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Basic Quilting Supplies

Updated: Nov 3, 2021

These are the basic quilting supplies that I recommend and use myself for quilting.

Sewing Machine:

The great thing about quilting is it can be done on the most basic machine. I have upgraded my machine twice over the years for different special abilities but if your machine sews a straight stitch, you can quilt with it.

Rotary Cutter & Scissors:

A 45mm rotary cutter for cutting the fabric. I highly recommend an ergonomic version if you don't have one. I currently use the Fiskar's Adjustable Three-Position Rotary Cutter (45 mm). It is so light and the most comfortable cutting position for me. I use it with Olfa's Endurance titanium blade.

Quilting actually doesn't require a lot of scissor use - although they are handy to have for trimming threads and making cuts here and there.

Cutting Mat:

I prefer a larger cutting mat at 24" x 36" wide. Mostly because it gives me more room to lay the fabric flat and cut more strips before shifting and re-aligning. I like a double sided mat - some of them have different measurements on either side so watch for that. Self-healing mats will last longer. This Olfa mat is my current cutting mat.


My go-to rulers are 6" x 24" and 2.5" x 12". Both of mine are non-slip and I recommend clear with black lines. I use those two rulers ALL of the time. To make Half-Square Triangle blocks (a very common block) easier I also recommend a 6.5" square ruler with 45 degree angles marked on them.


I can not stress enough how important pressing is through the whole quilting process. Pressing makes a world of difference when it comes to fitting pieces together and having a well squared quilt. I currently use a Chi Iron from Costco - the higher Watt means it heats faster. It also has great steam functions.

These are not essential but I highly recommend them: q Wool Pressing Mat and a Clapper. Both help significantly in getting a beautifully flat seam. I prefer to press all my seams open because I like that look - but no matter which direction you press they make a difference.


100% cotton thread is recommend for quilt piecing and quilting. Too strong of a thread can actually cause wear on the seams. My go-to brands are Aurifil and Guterman for piecing. I frequently use So-Fine and Glide threads for the quilting.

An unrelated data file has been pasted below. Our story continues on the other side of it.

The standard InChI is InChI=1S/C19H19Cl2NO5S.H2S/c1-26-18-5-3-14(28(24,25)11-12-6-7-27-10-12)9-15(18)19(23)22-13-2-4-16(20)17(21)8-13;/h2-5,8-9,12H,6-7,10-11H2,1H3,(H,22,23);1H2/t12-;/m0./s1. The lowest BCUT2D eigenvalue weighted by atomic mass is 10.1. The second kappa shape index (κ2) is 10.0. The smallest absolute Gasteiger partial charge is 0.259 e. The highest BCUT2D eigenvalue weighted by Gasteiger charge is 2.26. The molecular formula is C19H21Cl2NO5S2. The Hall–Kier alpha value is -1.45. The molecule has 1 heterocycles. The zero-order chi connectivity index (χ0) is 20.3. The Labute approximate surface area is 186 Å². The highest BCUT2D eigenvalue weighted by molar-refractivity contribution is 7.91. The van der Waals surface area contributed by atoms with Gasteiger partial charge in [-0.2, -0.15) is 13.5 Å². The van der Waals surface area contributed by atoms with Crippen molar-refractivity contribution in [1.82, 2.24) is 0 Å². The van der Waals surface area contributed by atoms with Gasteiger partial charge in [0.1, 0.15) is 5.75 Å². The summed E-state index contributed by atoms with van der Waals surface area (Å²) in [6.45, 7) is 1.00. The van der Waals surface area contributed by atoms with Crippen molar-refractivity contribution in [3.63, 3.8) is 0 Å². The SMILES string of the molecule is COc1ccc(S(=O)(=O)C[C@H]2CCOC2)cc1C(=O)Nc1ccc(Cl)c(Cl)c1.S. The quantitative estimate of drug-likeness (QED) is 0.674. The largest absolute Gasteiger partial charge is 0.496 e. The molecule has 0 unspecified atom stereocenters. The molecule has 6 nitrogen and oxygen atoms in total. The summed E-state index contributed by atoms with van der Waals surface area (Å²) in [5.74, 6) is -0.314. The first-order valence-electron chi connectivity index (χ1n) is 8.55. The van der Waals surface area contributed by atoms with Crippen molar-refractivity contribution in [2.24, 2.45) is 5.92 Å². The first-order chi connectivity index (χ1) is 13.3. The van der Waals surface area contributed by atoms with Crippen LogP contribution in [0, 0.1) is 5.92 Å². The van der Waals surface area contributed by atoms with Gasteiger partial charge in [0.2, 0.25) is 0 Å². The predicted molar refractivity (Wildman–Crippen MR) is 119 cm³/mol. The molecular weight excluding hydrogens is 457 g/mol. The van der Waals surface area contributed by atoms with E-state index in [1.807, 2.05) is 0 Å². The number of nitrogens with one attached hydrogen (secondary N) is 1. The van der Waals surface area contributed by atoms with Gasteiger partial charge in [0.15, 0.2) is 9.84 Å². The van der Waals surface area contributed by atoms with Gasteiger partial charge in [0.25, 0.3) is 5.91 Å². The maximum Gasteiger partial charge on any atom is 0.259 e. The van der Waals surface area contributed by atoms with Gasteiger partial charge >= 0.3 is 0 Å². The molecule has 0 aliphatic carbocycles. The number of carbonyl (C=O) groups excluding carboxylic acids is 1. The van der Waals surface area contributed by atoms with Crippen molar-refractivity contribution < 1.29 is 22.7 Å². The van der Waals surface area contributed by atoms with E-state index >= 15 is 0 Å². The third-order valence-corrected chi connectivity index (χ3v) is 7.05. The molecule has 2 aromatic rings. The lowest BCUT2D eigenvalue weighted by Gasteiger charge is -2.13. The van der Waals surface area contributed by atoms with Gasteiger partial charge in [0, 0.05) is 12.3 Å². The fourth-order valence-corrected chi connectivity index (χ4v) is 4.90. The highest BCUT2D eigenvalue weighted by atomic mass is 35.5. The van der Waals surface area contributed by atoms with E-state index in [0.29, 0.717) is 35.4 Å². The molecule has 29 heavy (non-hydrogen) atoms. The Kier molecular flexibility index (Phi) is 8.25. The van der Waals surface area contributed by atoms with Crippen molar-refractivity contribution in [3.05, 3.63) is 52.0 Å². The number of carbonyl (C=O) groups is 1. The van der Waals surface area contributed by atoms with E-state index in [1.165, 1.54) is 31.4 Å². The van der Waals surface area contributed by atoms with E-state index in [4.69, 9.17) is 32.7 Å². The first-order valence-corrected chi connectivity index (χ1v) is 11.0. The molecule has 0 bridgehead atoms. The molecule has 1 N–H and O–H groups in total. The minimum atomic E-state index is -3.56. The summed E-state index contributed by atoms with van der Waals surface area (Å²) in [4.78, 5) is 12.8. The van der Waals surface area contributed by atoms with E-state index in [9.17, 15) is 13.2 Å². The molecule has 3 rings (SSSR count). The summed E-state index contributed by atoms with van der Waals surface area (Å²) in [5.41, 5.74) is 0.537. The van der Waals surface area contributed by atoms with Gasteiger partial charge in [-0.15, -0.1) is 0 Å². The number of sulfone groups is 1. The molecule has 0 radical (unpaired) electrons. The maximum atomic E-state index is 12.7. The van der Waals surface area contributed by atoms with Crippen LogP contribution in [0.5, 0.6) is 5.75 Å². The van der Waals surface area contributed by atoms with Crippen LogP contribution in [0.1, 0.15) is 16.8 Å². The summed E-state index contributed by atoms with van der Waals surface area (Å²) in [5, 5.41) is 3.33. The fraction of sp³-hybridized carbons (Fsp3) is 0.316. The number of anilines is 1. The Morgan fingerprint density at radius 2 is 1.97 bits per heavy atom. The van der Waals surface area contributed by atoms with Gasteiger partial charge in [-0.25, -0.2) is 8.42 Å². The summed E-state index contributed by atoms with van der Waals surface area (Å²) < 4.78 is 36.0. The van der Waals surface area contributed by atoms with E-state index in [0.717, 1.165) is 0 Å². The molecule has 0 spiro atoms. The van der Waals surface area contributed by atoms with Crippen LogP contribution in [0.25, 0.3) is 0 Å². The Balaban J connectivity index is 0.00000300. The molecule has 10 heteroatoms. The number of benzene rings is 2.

My go-to batting is an 80/20 cotton poly blend. I like both Quilter's Dream and Hobbs. The choice for batting affects the weight, feel and look of the quilt. Cotton blends usually result in a flatter appearance, Polyester has more loft. Wool is really good for cooler climates and so on. You can ask to see and feel the batting options at a local quilt shop or from a friend who might even be able to cut you some samples.


I prefer a high-quality quilters cotton with a softer feel. Art Gallery and a few other fabric manufacturers have incredibly soft cottons that are so soft on a quilt. I also absolutely love the colors of Pure Solids from Art Gallery. However, due to cost and availability I use a variety of other fabrics and solids. Mostly Kona cotton solids.


I currently take most of my quilts to a long-arm quilter but I have on occasion had her baste quilts for me as well. She does those quickly and with a 1 inch basting stitch.

The only at-home basting method I like is spray basting. I use 505 to spray and only do this when the weather is good enough to take the quilt outside to spray. I also use painters tape to hold things down as I smooth.


Don't starch pre-cut fabrics because they will shrink! Starching basically stiffens fabric to make it easier to cut accurately and can help with sewing and matching seams. It also shrinks fabric about 1/2 inch in one direction. That also means when you wash the quilt there will be less shrinking. I have never starched but I know a lot of quilters do. Most of them recommend Faultless Starch. Note that if you starch the front fabrics you should also starch the back of the quilt.


A good hand stitching needle is different for everyone. Mostly because our hands are different sizes, so a different length of needle is more comfortable. A size 8 is usually good for beginners. I find I really like size 7, my hands are on the small size. You can get a multi-size pack of needles and try out the various sizes.

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